The IPCC: the voice of authority on climate change
In November 2007, the United Nations Intergovernmental Panel on Climate Change (IPCC) finalised its Fourth Assessment Report (AR4), summarising six years of rigorous scientific research and analysis of the way the world’s climate is changing.
This landmark report will certainly not be the last word in the climate change debate, but it establishes beyond all reasonable doubt that greenhouse gas emissions from human activity are generating global warming which could have a devastating impact on people, our economies and our environment.
Together with former US Vice-President Al Gore, the IPCC was awarded the 2007 Nobel Peace Prize – one of the most prestigious awards in the world – for their efforts to improve our knowledge about man-made climate change and lay the foundations for action to combat it. The award of a peace prize underlines the extent to which climate change is being recognised as a threat to global security.
Al Gore has already won an Oscar for his pioneering documentary An Inconvenient Truth, which has alerted millions of people around the world to the dangers of climate change.
The IPCC was set up in 1988 and brings together input from some 2,500 leading experts and scientists all around the world. During 2007 it has published three detailed analyses, focusing on the latest science regarding climate change, its potential impacts, and ways to mitigate it. The final Synthesis Report published in November 2007 brings together all three strands of the AR4. What makes the IPCC influential is the rigour of its scientific approach. The reports’ authors act independently of governments and do not receive payment for their years of dedicated work.
A dangerous truth
So what does the IPCC synthesis report tell us? It confirms that climate change is a reality. For example:
- Eleven of the last 12 years have been the warmest in history.
- The rate of sea level rise has almost doubled from 18 cm per century in 1961-2003 to 31 cm per century in 1993-2003, accelerated by melting glaciers and polar ice.
- Satellite data show that Arctic sea ice has been shrinking by 2.7% per decade since 1978.
- Cold nights and frosts are rarer, and heatwaves more frequent.
- Over the last century, rainfall has increased in northern countries, but declined around the Mediterranean, Africa and southern Asia, extending areas of drought.
Temperatures are rising faster and faster. Over the past 100 years the global average temperature has gone up by 0.74ºC. If global emissions of greenhouse gases carry on growing as they are now, our planet will most likely be between 1.8ºC and 4.0 ºC 6.4ºC warmer than today by the end of this century – and in the worst case up to 6.4°C hotter. Even the lower end of this temperature range would represent an enormously rapid change which many species and ecosystems would have difficulty coping with.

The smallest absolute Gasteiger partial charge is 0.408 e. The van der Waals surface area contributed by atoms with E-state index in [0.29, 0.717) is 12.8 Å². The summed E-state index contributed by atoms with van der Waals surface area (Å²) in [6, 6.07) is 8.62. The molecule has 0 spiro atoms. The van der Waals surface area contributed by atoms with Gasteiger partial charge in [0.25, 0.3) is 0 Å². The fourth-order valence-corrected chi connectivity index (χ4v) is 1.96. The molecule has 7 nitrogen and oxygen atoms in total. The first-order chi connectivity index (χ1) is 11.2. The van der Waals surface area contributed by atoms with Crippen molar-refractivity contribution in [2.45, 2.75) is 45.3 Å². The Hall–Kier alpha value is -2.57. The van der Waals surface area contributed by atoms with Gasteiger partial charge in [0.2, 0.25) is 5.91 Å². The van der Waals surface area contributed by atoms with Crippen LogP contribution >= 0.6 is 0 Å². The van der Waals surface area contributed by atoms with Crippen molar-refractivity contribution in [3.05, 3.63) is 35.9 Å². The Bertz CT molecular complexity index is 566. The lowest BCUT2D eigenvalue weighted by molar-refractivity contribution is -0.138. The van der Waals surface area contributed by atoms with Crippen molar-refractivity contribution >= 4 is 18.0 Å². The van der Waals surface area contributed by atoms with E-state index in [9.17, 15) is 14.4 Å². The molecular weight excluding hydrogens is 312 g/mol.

The panel never wants to exaggerate its conclusions, and therefore it works on a carefully calibrated range of certainties. So when the report states with “high confidence” that this warming is due to human activity, that’s close to definite in scientific terms. Emissions of man-made greenhouse gases have risen a massive 70% worldwide since 1970, with the result that concentrations of carbon dioxide (CO2) and methane (CH4) far exceed the natural levels found in the atmosphere over the last 650,000 years.
Facing the worst
The consequences could indeed be devastating. The evidence points to more tropical cyclones and storms in the north. Melting polar ice sheets would raise sea levels and drown low-lying countries. Oceans will become more acidic, destroying corals and sealife. In Africa, up to 250 million people could be short of water by 2020.
The situation will be particularly serious if temperatures rise more than 2ºC above pre-industrial levels. Above that limit, the IPCC warns, the impacts of climate change could become increasingly sudden or irreversible. This is why the European Union is determined to ensure the international community takes action to prevent warming from going beyond 2ºC. t One of the consequences of going beyond 2° is that 20-30% of species are likely to face extinction.
Still time to act
But it’s not all bad news. The IPCC points out that steps can be taken now to slow down or adapt to climate change, and that such measures make economic sense. Doing nothing could cost the Earth, in terms of damage to the natural world and our economies, but harnessing our knowledge will mean savings in all directions. Many technologies and practices to help us reduce emissions – through greater energy efficiency, renewable energy sources or better waste management, for instance – are already available or in the pipeline and likely to become available within the foreseeable future.
The problem is that barriers – such as conflict, poverty and lack of information – often stand in the way of exploiting these technologies. Governments around the world need to prioritise the removal of these obstacles, says the IPCC. Unless climate change is controlled, all humanity’s other goals of progress and sustainable development may be in danger.